This interview is part of Works of Justice, an online series that features content connected to the PEN America Prison and Justice Writing Program. Works of Justice reflects on the relationship between writing and incarceration and presents challenging conversations about criminal justice in the United States.

Our work at PEN America’s Prison Writing Program has been profoundly impacted by the COVID-19 pandemic, as incarcerated people remain one of the most at-risk populations in the nation. Amid this anxiety, uncertainty, and loss, we have sought to foreground the spirit and resilience of incarcerated writers—linking their literary dispatches to interviews with experts in criminal justice and opportunities for advocacy—through the launch of Temperature Check, our rapid-response content series focused on COVID-19 in prisons.

In this episode of our Works of Justice series, I had the pleasure of speaking with Maurice Chammah, a journalist and staff writer at The Marshall Project whose reporting on the criminal justice system has been published by The New Yorker, The New York Times, The Atlantic, Esquire, and Mother Jones. His first book, Let the Lord Sort Them, a study of the rise and fall of the death penalty, was just released.

Let the Lord Sort Them is a haunting and absorbing tome of a book that focuses on Texas, Maurice’s home state, as a microcosm of our country’s preoccupation with the death penalty, and a symbol of our tendency toward retribution and punishment. The timing of his book’s release also feels uncannily relevant, with Trump having overseen 13 federal executions in the last six months of his presidency—and the first executions we’ve seen in the United States since 2003.

This interview also presents a unique opportunity for us, as Maurice has a special connection to PEN’s Prison and Justice Writing Program. Over the past two years, Maurice has served as a mentor for two of our Writing For Justice Fellows. The fellowship, which is currently open for applications, commissions writers—both with and without justice involvement—to write about critical issues connected to mass incarceration. Maurice’s expertise was first leveraged in a mentor role working with Thomas Bartlett Whitaker, a 2018 Writing For Justice Fellow whose project painfully details his own personal experience on Texas death row.

In this interview, in addition to sharing his professional and writing trajectories through and beyond the book, Maurice spoke in depth about his experience as a Writing for Justice mentor, and about how his relationship with Thomas Whitaker impacted his own work.

After listening, we invite you to take a look at our Writing for Justice Fellowship process and application.


FRANCES KEOHANE: First, I want to welcome you and thank you so much for taking the time to speak with me today. It’s really an absolute pleasure. So first I just want to ask, how is everything? How does it feel to have a book out in the world, and what has that experience been like during a pandemic?

MAURICE CHAMMAH: It’s actually been really thrilling and exciting. And I don’t know what it’s like to publish a book not in a pandemic—this is my first one. I had been prepared for a lot of traveling or bookstore events. And now, of course, everything I’ve done is at home.

On different days, I’ll jump between different events and different kinds of interviews, and really, it feels very exciting to have everyone I’ve ever known send me an email or give me a call and cheer me on. So it’s been good, and it’s also broken up the pandemic experience a little bit insofar as the days don’t feel all the same, the way that they used to. There’s a lot more excitement with jumping between these different book events. So generally, it’s been good. I live in Austin, TX, and Texas has not handled the pandemic necessarily very well compared to other states. So it seems like we’re going to be inside for the foreseeable future.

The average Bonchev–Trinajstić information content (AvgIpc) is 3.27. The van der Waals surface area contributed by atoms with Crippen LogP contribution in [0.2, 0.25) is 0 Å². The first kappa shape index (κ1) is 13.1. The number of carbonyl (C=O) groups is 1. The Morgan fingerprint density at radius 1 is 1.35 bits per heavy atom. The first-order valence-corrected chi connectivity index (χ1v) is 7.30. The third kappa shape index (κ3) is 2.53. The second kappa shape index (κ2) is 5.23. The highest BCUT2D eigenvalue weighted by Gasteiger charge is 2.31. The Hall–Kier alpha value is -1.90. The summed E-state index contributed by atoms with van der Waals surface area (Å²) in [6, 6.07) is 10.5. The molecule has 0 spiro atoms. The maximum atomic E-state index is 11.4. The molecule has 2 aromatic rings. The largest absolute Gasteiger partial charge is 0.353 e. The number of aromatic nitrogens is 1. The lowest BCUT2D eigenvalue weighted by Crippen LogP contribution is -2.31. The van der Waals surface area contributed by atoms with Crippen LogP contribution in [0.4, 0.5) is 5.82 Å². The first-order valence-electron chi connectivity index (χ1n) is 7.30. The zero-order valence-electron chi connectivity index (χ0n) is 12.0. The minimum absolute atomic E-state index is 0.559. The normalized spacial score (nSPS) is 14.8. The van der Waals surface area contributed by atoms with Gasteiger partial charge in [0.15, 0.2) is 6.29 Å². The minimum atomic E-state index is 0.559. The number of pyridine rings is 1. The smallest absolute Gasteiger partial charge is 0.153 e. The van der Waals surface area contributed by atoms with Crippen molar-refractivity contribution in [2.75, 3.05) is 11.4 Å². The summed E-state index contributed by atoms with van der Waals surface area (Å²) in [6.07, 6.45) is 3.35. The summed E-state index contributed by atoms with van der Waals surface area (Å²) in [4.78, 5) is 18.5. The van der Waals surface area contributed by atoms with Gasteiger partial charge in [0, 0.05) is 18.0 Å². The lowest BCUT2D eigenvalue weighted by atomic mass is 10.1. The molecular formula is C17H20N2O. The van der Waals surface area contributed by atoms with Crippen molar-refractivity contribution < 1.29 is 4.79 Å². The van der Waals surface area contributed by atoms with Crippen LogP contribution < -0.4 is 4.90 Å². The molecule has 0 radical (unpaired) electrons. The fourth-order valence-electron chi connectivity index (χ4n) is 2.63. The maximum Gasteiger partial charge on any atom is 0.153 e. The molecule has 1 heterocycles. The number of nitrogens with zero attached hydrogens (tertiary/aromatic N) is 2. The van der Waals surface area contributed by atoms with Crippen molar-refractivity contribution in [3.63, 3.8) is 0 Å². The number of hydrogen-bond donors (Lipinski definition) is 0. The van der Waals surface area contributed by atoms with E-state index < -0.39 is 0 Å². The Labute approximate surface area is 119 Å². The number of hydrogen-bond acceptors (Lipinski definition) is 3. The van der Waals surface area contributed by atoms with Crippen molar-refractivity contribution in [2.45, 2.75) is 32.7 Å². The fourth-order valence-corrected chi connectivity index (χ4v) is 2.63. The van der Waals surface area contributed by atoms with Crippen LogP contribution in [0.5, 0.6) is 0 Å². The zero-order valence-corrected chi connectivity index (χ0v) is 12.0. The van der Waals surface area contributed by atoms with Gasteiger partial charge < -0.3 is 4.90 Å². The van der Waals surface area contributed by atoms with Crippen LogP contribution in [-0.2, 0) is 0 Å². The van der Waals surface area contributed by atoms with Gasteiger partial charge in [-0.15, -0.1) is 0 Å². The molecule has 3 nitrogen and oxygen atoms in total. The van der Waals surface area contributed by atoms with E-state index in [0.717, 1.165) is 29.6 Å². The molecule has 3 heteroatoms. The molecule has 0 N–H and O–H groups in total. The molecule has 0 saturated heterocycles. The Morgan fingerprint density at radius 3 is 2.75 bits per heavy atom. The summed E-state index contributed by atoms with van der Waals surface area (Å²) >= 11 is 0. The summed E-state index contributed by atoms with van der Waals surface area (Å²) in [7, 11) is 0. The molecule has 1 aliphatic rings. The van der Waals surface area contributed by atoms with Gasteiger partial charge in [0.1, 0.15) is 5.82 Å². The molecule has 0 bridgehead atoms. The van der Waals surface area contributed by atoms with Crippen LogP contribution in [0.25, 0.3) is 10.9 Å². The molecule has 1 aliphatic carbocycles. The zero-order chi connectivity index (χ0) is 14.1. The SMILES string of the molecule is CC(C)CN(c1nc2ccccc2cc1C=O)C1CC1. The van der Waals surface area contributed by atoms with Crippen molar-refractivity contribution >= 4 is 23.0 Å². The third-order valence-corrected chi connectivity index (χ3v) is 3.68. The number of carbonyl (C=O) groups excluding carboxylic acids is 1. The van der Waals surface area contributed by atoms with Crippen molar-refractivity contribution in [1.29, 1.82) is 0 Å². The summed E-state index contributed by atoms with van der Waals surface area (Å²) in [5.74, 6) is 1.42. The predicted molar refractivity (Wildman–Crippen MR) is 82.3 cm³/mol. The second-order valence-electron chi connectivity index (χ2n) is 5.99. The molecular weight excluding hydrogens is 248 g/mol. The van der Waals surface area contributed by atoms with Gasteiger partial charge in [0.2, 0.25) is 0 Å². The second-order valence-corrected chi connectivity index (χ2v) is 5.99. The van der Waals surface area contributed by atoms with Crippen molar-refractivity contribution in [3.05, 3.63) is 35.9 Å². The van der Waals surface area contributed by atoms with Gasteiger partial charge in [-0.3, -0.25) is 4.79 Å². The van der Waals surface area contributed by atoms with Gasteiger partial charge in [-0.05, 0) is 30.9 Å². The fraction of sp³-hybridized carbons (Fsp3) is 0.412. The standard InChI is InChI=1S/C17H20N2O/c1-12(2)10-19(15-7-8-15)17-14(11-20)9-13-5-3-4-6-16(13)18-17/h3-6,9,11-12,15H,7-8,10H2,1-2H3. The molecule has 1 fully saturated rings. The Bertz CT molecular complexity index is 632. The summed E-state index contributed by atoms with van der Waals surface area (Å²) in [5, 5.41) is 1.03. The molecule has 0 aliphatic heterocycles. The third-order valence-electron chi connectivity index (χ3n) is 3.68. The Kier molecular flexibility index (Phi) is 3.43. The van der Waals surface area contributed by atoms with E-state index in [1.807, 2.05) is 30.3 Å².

Other than that, it also has made the book’s release feel like it’s actually reaching a bigger audience in certain ways because people can engage with the book without me having to fly to a city to do a book event. There’s an ability to have it be over Zoom. And so, I’m doing panels with people who maybe live very far from me. And that’s really exciting, too.

“In some ways ironic and in some ways tragic, this aspect of the decline of the death penalty is that there are far more life without parole sentences now than there ever were death sentences—far more people who will die in prison under what many lawyers call a virtual death sentence than people who ever got a real death sentence.”

KEOHANE: Yeah, thank you so much. I mean, it was great on my end because I just got it shipped to me and I got to read it. So that was awesome. I’m curious: Tell me and listeners a bit about your professional story. What drew you to the field of criminal justice, and specifically to interacting with this field as a journalist? Then, tagging onto that question: How did you begin reporting specifically on the death penalty? And what about your work or experience—research—led you to the idea for a book?

CHAMMAH: Sure. So I first got interested in the death penalty even before I was a journalist. I finished college and moved back to Austin, which is where I was from. I was mainly a musician at the time and was casting about for what I wanted to do with my life. My first job after college was with the Texas After Violence Project, which is a small nonprofit based in Austin, TX that does oral history research on the death penalty and state violence and these issues. It had been founded by a longtime defense attorney named Walter Long.